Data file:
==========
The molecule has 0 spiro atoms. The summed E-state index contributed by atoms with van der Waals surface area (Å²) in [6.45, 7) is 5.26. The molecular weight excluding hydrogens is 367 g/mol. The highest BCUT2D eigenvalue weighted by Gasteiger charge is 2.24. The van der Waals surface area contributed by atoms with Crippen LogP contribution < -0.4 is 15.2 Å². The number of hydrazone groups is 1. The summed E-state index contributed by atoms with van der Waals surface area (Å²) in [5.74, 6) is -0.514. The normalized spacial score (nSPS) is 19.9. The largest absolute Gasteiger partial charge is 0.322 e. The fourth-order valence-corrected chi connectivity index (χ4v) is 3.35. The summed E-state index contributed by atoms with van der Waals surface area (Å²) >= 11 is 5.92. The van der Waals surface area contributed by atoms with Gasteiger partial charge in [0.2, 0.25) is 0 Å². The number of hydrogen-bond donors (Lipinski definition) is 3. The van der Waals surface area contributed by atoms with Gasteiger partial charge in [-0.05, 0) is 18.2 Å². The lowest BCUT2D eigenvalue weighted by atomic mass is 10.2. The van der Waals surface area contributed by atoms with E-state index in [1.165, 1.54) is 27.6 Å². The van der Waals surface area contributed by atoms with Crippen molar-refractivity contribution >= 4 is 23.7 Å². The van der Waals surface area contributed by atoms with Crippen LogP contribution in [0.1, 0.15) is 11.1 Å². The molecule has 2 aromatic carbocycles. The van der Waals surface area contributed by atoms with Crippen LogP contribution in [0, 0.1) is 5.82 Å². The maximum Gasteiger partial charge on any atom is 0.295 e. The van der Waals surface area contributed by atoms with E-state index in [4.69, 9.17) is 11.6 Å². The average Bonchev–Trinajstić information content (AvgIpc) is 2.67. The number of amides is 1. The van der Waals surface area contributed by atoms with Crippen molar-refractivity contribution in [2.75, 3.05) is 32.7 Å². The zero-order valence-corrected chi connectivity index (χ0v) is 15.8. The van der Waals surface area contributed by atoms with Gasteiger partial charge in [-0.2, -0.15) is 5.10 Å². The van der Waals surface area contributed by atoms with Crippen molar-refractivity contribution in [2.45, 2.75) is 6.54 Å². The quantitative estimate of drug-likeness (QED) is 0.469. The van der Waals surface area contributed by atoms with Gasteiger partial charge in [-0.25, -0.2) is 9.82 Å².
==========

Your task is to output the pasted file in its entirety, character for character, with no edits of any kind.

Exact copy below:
The molecule has 0 spiro atoms. The summed E-state index contributed by atoms with van der Waals surface area (Å²) in [6.45, 7) is 5.26. The molecular weight excluding hydrogens is 367 g/mol. The highest BCUT2D eigenvalue weighted by Gasteiger charge is 2.24. The van der Waals surface area contributed by atoms with Crippen LogP contribution < -0.4 is 15.2 Å². The number of hydrazone groups is 1. The summed E-state index contributed by atoms with van der Waals surface area (Å²) in [5.74, 6) is -0.514. The normalized spacial score (nSPS) is 19.9. The largest absolute Gasteiger partial charge is 0.322 e. The fourth-order valence-corrected chi connectivity index (χ4v) is 3.35. The summed E-state index contributed by atoms with van der Waals surface area (Å²) >= 11 is 5.92. The van der Waals surface area contributed by atoms with Gasteiger partial charge in [0.2, 0.25) is 0 Å². The number of hydrogen-bond donors (Lipinski definition) is 3. The van der Waals surface area contributed by atoms with Gasteiger partial charge in [-0.05, 0) is 18.2 Å². The lowest BCUT2D eigenvalue weighted by atomic mass is 10.2. The van der Waals surface area contributed by atoms with E-state index in [1.165, 1.54) is 27.6 Å². The van der Waals surface area contributed by atoms with Crippen molar-refractivity contribution >= 4 is 23.7 Å². The van der Waals surface area contributed by atoms with Crippen LogP contribution in [0.1, 0.15) is 11.1 Å². The molecule has 2 aromatic carbocycles. The van der Waals surface area contributed by atoms with Crippen LogP contribution in [0, 0.1) is 5.82 Å². The maximum Gasteiger partial charge on any atom is 0.295 e. The van der Waals surface area contributed by atoms with E-state index in [4.69, 9.17) is 11.6 Å². The average Bonchev–Trinajstić information content (AvgIpc) is 2.67. The number of amides is 1. The van der Waals surface area contributed by atoms with Crippen molar-refractivity contribution in [2.75, 3.05) is 32.7 Å². The zero-order valence-corrected chi connectivity index (χ0v) is 15.8. The van der Waals surface area contributed by atoms with Gasteiger partial charge in [-0.2, -0.15) is 5.10 Å². The van der Waals surface area contributed by atoms with Crippen molar-refractivity contribution in [2.45, 2.75) is 6.54 Å². The quantitative estimate of drug-likeness (QED) is 0.469. The van der Waals surface area contributed by atoms with Gasteiger partial charge in [-0.25, -0.2) is 9.82 Å².